• In a G and T, the mixer is (of course) tonic water. Most other highballs use seltzer or some type of soda. (Think rum and coke.)
  • I usually eschew “diet” mixers because their artificial flavorings taste “off” to me. But I don’t seem to notice that problem too much with tonic water, so this is one drink where I sometimes use diet mixer to save a few calories.
  • The brands of tonic water most of us see in supermarkets are Schweppes and Canada Dry. Both are decent quality. Lately, a large number of “boutique” tonics have appeared on the market (some people even make their own). A good place to shop for specialty tonic waters is KegWorks.
  • If you’re having just one Gin and Tonic — I’m not sure that’s strictly legal, but to each his own — you’ll need only a few ounces of tonic water. You may want to buy 6-packs of tonic (each bottle contains 10 ounces or so) so you waste less. (Even tightly capped, whatever you leave in the bottle will quickly go flat in the refrigerator). If you’re making G & T’s for a crowd, I’d buy the liter-size bottles of tonic.
  • Tanqueray is my favorite gin for this drink. Its floral essences deliciously complement tonic. (Tanqueray also makes a pretty mean martini, though usually I prefer Plymouth for that libation.) But every brand of gin I’ve tried works quite well in Gin and Tonic, so use whatever you have on hand.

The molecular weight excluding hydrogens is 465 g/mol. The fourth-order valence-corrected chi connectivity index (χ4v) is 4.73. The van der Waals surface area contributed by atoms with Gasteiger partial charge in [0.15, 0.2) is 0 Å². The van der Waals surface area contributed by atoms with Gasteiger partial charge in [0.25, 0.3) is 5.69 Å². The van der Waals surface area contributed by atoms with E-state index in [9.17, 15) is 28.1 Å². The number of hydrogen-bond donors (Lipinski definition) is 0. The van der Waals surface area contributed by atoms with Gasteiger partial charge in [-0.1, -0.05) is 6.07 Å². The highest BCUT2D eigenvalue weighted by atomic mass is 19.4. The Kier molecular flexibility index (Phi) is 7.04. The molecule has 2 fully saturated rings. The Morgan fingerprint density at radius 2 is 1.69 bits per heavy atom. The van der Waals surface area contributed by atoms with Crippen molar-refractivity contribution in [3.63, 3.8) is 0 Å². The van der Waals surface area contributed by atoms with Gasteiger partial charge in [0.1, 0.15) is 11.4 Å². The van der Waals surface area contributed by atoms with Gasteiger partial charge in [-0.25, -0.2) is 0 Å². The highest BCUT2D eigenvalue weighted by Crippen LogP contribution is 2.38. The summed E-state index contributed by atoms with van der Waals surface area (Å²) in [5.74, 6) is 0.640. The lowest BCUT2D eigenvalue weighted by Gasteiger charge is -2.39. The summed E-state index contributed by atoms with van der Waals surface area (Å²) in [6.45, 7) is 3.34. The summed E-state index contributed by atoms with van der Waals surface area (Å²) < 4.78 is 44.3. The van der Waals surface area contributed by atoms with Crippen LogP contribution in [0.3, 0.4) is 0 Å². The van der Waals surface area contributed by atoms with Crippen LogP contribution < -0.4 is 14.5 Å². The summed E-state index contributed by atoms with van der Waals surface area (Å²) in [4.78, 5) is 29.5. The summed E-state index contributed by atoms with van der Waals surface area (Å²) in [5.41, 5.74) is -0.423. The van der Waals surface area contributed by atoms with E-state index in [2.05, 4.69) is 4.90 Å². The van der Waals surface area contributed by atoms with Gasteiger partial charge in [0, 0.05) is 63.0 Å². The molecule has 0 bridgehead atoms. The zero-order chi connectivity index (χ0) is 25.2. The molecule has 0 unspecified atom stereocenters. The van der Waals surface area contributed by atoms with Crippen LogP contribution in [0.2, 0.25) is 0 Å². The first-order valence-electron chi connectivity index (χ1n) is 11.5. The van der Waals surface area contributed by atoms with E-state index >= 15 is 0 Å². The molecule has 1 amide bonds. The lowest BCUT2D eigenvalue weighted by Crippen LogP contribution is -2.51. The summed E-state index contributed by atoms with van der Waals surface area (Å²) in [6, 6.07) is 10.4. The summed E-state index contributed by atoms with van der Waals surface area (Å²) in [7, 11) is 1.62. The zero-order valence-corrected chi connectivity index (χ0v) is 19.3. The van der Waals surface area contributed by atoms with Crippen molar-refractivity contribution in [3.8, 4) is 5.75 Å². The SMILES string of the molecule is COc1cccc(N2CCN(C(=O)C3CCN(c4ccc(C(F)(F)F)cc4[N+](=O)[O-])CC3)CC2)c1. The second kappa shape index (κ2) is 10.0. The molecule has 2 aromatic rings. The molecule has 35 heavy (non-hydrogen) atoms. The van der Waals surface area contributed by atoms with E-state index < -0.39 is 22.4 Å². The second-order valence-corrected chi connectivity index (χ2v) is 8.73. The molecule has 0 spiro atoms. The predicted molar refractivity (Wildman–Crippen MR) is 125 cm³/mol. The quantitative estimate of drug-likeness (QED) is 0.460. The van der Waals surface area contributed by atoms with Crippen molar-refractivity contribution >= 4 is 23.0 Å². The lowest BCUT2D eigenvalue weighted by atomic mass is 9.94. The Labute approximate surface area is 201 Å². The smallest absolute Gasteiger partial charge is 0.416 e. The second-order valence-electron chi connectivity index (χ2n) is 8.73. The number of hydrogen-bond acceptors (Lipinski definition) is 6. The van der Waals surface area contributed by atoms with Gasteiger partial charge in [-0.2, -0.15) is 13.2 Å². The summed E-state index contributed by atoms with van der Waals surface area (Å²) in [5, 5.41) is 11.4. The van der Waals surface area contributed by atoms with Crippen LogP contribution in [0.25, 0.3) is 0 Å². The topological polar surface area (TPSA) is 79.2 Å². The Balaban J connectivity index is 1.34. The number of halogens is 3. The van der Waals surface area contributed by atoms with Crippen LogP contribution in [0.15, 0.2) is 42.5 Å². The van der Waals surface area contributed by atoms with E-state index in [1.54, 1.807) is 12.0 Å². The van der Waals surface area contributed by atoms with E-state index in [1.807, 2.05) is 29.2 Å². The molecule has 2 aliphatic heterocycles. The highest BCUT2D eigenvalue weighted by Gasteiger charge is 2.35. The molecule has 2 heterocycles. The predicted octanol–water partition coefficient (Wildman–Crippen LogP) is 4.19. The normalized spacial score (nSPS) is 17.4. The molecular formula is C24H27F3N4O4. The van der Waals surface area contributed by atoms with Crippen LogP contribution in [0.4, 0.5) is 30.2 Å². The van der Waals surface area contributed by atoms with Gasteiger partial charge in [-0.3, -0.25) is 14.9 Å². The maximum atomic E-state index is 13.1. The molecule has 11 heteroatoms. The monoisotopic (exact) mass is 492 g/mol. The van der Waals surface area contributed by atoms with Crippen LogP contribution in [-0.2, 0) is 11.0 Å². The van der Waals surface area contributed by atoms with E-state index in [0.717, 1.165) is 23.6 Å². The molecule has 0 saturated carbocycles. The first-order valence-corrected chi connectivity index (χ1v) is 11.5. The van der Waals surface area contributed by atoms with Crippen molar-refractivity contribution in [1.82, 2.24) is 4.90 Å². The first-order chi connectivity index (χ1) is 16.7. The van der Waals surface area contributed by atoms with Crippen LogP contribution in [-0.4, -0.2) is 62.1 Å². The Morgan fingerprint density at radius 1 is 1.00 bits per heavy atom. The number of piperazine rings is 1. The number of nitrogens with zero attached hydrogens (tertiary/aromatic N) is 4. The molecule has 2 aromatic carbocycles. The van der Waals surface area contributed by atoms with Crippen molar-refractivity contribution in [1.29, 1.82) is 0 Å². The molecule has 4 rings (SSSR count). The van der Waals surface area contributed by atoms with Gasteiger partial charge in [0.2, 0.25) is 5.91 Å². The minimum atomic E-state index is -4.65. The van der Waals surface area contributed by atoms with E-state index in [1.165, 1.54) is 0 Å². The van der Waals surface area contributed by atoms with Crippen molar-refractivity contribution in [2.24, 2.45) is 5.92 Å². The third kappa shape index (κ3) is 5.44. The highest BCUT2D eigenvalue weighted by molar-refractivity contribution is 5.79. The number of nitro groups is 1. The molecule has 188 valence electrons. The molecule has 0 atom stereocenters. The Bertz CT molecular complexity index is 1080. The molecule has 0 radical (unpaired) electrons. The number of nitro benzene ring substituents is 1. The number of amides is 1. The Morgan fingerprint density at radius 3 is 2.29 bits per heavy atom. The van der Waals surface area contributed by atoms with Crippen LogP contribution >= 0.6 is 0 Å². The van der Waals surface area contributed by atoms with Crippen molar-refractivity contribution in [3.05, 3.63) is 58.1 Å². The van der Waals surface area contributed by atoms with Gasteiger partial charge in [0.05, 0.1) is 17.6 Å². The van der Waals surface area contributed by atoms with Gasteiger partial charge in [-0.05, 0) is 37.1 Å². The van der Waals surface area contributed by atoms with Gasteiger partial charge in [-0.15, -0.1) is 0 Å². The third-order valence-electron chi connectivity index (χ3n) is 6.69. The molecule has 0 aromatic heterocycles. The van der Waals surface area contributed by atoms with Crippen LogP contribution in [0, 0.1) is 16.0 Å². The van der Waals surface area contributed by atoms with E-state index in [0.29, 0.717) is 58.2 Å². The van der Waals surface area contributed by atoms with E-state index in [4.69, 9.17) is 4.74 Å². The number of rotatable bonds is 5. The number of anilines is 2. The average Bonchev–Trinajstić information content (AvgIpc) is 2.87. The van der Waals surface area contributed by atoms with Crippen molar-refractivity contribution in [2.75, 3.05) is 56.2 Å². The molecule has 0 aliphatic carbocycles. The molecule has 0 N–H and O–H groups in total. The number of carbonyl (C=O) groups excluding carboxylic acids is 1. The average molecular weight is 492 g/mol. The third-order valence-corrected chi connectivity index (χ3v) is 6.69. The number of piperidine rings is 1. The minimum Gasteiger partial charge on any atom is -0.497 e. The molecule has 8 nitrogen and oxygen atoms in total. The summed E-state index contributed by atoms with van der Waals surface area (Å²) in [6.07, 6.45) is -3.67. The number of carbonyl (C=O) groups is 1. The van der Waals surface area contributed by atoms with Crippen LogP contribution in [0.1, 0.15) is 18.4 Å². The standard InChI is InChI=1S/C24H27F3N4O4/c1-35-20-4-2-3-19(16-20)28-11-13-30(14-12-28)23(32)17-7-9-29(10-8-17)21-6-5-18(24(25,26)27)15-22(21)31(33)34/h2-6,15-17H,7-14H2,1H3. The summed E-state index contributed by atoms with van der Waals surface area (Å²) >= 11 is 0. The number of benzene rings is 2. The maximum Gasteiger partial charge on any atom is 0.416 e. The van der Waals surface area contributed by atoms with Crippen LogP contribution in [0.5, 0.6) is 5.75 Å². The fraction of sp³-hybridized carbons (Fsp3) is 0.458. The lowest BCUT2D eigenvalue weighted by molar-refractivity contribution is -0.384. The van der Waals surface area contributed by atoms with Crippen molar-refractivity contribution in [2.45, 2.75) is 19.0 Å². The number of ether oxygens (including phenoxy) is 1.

• Adding fresh lime juice gives this drink a pleasant citrusy undertone. Try it with and without the lime and see which you prefer — it’s great either way.

Gin and Tonic garnished with Lime

To Your Health

The G and T originated in India, where the British drank it for medicinal purposes (really). Tonic water contains quinine, a bitter-tasting substance that has long been used to prevent malaria. The original version of tonic water had a high quinine quotient, and the tonic wasn’t sweetened. Adding gin made the concoction a lot easier (and more interesting) to drink.